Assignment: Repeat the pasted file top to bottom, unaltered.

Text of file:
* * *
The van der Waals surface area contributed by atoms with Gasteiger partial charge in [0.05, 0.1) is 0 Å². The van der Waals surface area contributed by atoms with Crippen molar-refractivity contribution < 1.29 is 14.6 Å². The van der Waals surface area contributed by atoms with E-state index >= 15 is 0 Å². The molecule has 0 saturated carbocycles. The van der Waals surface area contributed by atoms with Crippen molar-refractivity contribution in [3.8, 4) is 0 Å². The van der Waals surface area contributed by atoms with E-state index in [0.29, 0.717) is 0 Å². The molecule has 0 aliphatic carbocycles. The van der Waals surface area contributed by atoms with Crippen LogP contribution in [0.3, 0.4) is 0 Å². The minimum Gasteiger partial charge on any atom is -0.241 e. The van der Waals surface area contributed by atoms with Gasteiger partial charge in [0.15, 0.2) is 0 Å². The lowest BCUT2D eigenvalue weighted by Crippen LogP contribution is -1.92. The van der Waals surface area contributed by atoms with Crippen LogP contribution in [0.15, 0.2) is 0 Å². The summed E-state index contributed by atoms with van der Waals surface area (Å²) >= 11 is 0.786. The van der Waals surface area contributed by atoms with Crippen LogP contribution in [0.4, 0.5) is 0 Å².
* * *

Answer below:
The van der Waals surface area contributed by atoms with Gasteiger partial charge in [0.05, 0.1) is 0 Å². The van der Waals surface area contributed by atoms with Crippen molar-refractivity contribution < 1.29 is 14.6 Å². The van der Waals surface area contributed by atoms with E-state index >= 15 is 0 Å². The molecule has 0 saturated carbocycles. The van der Waals surface area contributed by atoms with Crippen molar-refractivity contribution in [3.8, 4) is 0 Å². The van der Waals surface area contributed by atoms with E-state index in [0.29, 0.717) is 0 Å². The molecule has 0 aliphatic carbocycles. The van der Waals surface area contributed by atoms with Crippen LogP contribution in [0.3, 0.4) is 0 Å². The minimum Gasteiger partial charge on any atom is -0.241 e. The van der Waals surface area contributed by atoms with Gasteiger partial charge in [0.15, 0.2) is 0 Å². The lowest BCUT2D eigenvalue weighted by Crippen LogP contribution is -1.92. The van der Waals surface area contributed by atoms with Crippen LogP contribution in [0.15, 0.2) is 0 Å². The summed E-state index contributed by atoms with van der Waals surface area (Å²) >= 11 is 0.786. The van der Waals surface area contributed by atoms with Crippen LogP contribution in [0.4, 0.5) is 0 Å².